How Accurate is DNA Testing, Really?

How Accurate is DNA Testing, Really?

Can it really tell you if you’re Russian, Nigerian or Cherokee at heart? Maybe yes, maybe no, science says.

From testing for diseases, to finding out who your family is, your cultural heritage and convicting countless criminals, DNA has taken center stage.

We tend to rely on the information we mine from this chain of nucleotides that carries the instructions our body needs to grow, function and develop as unalterable truth, written in stone.

But just how accurate is DNA testing?

A report on shows that, at least when it comes to the work done by certain companies, it’s actually very reliable at identifying family members.

Related: Our DNA Was Formed With Ingredients From Outer Space: Study

The media outlet tested a group of grown female triplets from California. It used DNA kits from three different companies. The three women all had different last names, and so it wasn’t evident they were related.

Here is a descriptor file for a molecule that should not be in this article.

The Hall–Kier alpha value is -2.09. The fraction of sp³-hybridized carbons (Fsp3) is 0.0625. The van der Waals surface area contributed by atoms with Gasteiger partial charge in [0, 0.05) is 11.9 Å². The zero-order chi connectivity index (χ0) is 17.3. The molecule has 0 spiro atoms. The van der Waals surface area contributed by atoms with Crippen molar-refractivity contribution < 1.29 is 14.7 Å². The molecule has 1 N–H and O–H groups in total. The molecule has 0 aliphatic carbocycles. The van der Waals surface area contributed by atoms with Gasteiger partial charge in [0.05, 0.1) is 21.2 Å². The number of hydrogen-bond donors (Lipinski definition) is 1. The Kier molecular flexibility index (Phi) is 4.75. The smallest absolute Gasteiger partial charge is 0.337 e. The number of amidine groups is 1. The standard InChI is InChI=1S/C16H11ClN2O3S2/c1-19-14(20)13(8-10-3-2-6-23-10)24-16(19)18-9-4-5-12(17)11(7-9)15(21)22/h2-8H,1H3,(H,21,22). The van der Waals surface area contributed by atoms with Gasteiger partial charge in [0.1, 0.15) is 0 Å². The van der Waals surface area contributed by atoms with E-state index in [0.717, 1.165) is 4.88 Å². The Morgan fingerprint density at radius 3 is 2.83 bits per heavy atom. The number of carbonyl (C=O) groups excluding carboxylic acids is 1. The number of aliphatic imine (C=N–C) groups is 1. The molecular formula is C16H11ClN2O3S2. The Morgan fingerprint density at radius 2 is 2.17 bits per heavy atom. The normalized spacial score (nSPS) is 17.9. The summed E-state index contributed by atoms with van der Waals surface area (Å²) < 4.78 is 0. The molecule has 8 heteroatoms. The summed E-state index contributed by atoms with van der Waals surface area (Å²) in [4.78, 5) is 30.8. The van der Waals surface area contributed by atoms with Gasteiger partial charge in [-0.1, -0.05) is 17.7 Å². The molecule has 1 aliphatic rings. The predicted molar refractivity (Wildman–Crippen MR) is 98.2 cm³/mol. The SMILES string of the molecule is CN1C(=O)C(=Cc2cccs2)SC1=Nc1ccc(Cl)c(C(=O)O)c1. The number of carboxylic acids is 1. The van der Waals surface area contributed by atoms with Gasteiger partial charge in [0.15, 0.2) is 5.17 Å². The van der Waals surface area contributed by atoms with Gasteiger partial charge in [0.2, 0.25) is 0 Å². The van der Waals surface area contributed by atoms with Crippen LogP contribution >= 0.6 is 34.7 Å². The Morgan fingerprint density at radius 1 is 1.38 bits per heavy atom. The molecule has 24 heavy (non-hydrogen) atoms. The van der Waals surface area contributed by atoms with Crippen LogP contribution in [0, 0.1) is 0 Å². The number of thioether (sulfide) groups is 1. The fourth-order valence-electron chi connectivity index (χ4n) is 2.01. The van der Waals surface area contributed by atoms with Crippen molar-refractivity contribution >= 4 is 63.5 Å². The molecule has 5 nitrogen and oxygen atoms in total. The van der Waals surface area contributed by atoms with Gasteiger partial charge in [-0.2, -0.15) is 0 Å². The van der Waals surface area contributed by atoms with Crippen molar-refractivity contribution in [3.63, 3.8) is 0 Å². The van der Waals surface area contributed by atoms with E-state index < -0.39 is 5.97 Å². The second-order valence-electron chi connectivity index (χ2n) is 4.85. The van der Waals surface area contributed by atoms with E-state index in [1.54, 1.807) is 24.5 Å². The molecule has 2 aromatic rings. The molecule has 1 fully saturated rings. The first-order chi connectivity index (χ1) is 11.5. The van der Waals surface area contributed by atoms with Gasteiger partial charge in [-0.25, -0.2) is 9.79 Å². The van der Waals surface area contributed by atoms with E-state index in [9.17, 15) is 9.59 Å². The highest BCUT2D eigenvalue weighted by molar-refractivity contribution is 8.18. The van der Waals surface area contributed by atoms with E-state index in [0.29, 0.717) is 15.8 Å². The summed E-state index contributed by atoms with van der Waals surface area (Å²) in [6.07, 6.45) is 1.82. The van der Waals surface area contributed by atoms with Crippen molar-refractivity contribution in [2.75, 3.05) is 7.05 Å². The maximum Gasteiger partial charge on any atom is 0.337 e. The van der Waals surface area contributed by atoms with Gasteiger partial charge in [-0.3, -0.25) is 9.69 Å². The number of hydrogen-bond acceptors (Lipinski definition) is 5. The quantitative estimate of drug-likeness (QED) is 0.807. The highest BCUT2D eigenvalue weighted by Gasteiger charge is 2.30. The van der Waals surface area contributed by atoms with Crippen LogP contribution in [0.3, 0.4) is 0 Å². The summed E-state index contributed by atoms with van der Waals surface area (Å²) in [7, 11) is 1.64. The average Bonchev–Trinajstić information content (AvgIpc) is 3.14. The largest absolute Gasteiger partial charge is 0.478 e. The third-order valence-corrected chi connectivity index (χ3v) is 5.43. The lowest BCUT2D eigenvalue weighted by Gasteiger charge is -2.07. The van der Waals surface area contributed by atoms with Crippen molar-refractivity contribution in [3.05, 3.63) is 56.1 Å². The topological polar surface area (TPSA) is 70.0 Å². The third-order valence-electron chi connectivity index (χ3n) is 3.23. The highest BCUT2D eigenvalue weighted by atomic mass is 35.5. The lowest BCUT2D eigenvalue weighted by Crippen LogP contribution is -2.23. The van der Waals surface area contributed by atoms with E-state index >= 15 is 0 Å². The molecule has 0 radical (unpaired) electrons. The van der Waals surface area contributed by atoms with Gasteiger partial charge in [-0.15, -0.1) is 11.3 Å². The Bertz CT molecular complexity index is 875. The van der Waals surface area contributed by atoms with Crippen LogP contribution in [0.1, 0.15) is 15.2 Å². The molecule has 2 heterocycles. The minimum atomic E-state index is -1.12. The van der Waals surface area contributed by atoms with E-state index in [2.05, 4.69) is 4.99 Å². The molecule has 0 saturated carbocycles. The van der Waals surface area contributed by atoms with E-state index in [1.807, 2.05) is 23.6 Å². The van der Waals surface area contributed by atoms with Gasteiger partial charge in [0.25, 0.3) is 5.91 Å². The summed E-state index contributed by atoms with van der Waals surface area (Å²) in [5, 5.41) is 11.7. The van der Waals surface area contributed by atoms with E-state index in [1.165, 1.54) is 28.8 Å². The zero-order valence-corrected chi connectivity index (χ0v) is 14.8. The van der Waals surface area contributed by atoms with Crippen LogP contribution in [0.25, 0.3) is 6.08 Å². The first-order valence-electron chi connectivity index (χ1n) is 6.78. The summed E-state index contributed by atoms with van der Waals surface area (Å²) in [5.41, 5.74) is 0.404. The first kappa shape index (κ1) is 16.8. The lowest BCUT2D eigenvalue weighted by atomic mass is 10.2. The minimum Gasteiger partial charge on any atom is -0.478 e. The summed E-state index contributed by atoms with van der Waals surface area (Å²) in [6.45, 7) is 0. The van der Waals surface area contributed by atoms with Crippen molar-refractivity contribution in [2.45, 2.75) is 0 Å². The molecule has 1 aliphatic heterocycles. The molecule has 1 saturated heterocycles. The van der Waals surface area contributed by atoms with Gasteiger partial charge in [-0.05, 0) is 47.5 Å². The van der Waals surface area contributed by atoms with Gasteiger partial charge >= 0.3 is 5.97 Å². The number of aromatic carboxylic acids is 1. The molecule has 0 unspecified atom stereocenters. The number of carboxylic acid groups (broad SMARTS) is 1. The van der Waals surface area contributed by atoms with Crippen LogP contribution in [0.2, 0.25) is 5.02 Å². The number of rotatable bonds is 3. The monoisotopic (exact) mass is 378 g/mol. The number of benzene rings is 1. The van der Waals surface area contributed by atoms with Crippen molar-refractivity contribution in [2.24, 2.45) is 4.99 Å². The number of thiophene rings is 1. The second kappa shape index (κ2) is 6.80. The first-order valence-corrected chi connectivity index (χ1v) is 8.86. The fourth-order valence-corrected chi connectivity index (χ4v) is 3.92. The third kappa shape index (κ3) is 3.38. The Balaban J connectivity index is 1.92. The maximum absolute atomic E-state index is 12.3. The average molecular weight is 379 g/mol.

The results? All three tests came back with almost exactly the same results, and all indicated a 100% DNA match to the other siblings, a truth, given that these women were identical triplets.

But what about when it comes to providing definitive proof of your ancestry? This is a slightly different story. doesn’t think it’s entirely possible. These tests can provide a good, educated estimate as to where your genes really come from, but it’s not exact evidence.

Why? “…(E)thnicity is not a trait derived from a single gene, because ethnicity is mostly our perception of a collection of traits, rather than a trait itself,” writes Matt Miller.

Human history, it seems, is messy. But does that really come as a surprise? As long as someone out there tries to marry their mother- and daughter and son- it’ll stay that way. Which definitely keeps life interesting.

Photo credits: Henrik Dolle/

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